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Date: Fri, 4 May 2018 11:30:31 +0300
From: Alexander Popov <>
To: Laura Abbott <>, Mark Rutland <>
Cc: Kees Cook <>,
 Ard Biesheuvel <>,,,
Subject: Re: [PATCH 2/2] arm64: Clear the stack

On 03.05.2018 22:09, Laura Abbott wrote:
> On 05/03/2018 10:33 AM, Alexander Popov wrote:
>> On 03.05.2018 10:19, Mark Rutland wrote:
>>> On Wed, May 02, 2018 at 01:33:26PM -0700, Laura Abbott wrote:
>>>> +	/* Reset the lowest_stack value for the next syscall */
>>>> +	current->thread.lowest_stack = current_stack_pointer;
>> Laura, that might be wrong and introduce huge performance impact.
>> I think, lowest_stack should be reset similarly to the original version.
> Sorry, I'm not understanding here. What's the performance impact and
> what do you mean by original version?

I meant the code for x86:
	/* Reset the lowest_stack value for the next syscall */
	current->thread.lowest_stack = current_top_of_stack() - 256;

...Now when I'm writing about the performance impact, I see that I was wrong
about "huge". Excuse me.

Let me describe the implications of this code change.

So we are at the end of a syscall. We've just erased the used part of the kernel
stack. The current stack pointer is near to the top of stack. On x86_64 I see
that the stack pointer is stack top minus 56 bytes (just before switching onto
the trampoline stack).

I took the idea of resetting lowest_stack to stack top minus 256 from the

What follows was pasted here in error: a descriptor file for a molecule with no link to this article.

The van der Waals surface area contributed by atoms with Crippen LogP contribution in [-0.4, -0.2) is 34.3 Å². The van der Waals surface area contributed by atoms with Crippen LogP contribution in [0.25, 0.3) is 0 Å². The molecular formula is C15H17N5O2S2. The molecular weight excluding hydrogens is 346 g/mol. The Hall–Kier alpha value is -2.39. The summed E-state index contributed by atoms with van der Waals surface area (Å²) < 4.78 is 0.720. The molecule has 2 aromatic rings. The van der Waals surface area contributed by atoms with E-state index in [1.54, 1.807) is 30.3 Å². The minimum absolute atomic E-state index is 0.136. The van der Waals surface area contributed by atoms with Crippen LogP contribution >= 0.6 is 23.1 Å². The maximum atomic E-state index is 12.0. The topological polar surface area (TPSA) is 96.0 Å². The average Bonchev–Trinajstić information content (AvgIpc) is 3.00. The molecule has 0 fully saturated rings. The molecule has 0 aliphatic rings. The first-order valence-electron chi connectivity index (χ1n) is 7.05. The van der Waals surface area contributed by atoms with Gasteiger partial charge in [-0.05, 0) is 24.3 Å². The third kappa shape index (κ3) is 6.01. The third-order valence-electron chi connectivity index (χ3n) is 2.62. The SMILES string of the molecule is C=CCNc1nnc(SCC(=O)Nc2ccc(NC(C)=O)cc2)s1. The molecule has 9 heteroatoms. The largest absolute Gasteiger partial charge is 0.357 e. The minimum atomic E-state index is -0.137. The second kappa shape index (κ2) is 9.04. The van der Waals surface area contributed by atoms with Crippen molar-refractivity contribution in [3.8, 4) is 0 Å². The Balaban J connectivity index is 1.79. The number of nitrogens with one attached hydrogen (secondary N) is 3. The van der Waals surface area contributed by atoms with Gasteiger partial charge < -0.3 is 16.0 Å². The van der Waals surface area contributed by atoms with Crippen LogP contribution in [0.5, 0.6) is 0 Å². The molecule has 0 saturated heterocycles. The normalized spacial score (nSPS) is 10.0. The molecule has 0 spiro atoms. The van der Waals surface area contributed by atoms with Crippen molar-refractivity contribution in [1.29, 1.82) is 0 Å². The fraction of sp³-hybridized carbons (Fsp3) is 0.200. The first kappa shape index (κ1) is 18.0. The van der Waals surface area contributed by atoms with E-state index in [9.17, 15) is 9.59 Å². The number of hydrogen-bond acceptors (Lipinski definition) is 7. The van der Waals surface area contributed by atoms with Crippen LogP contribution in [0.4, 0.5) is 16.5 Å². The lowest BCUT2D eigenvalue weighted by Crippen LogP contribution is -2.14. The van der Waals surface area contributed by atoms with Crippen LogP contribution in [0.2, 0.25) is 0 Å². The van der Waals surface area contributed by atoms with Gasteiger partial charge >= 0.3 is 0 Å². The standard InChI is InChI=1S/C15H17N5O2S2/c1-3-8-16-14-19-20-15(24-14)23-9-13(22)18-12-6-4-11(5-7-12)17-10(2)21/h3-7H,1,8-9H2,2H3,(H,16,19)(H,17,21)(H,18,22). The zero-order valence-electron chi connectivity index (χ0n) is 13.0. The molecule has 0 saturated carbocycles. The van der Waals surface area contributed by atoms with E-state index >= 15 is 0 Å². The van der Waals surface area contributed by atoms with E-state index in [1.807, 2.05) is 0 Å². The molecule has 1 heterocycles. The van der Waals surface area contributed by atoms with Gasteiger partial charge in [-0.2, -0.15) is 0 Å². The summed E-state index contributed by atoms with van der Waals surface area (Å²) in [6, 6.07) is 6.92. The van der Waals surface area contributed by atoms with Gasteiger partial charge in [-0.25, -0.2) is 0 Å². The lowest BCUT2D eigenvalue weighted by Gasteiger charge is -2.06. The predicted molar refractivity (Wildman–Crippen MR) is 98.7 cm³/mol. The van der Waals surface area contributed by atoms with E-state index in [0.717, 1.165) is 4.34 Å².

original PaX Team's code. It should give the speedup when lowest_stack is not
updated during a syscall (a lot of functions are not instrumented) and we start
to search for the poison value from that reasonable point.

If we speak about the common erase_kstack() code, this code change can break
x86, because this function can be called from the trampoline stack (separate
from the thread stack).

>>>> +}
>>> Once this function returns, its data is left on the stack. Is that not a problem?
>>> No strong feelings either way, but it might be worth mentioning in the commit
>>> message.
>> I managed to bypass that with "register" specifier. Although it doesn't give an
>> absolute guarantee.
> I guess I was assuming gcc would be smart enough not to spill stuff
> on the stack. I also intentionally removed the register keyword
> since it wasn't clear gcc does much with it on a modern system? I
> could be completely off base here though so please correct me if
> I'm wrong. It probably is worth documenting what we are assuming about
> the compiler here.

I think having register storage class specifier here is a bit better than
nothing. And yes, I'll add a comment. Right now don't see a better solution.

>>>> diff --git a/drivers/firmware/efi/libstub/Makefile b/drivers/firmware/efi/libstub/Makefile
>>>> index a34e9290a699..25dd2a14560d 100644
>>>> --- a/drivers/firmware/efi/libstub/Makefile
>>>> +++ b/drivers/firmware/efi/libstub/Makefile
>>>> @@ -20,7 +20,8 @@ cflags-$(CONFIG_EFI_ARMSTUB)	+= -I$(srctree)/scripts/dtc/libfdt
>>>>   				   -D__NO_FORTIFY \
>>>>   				   $(call cc-option,-ffreestanding) \
>>>> -				   $(call cc-option,-fno-stack-protector)
>>>> +				   $(call cc-option,-fno-stack-protector) \
>>>>   GCOV_PROFILE			:= n
>>>>   KASAN_SANITIZE			:= n
>>> I believe we'll also need to do this for the KVM hyp code in arch/arm64/kvm/hyp/.
>> Could you please give more details on that? Why STACKLEAK breaks it?
> For reference, I originally added this for the efistub because
> it would not compile.

I guess it was a linkage error, right?

> I did compile this against my Fedora tree which has KVM enabled.

Looked through this big article about ARM, KVM and HYP mode:

So we have some limited amount of kernel code which runs in HYP mode. Is it only
in arch/arm64/kvm/hyp/ directory?

Mark, could you give a clue what trouble will we have if we call track_stack()
or check_alloca() from that code?

Thanks in advance!


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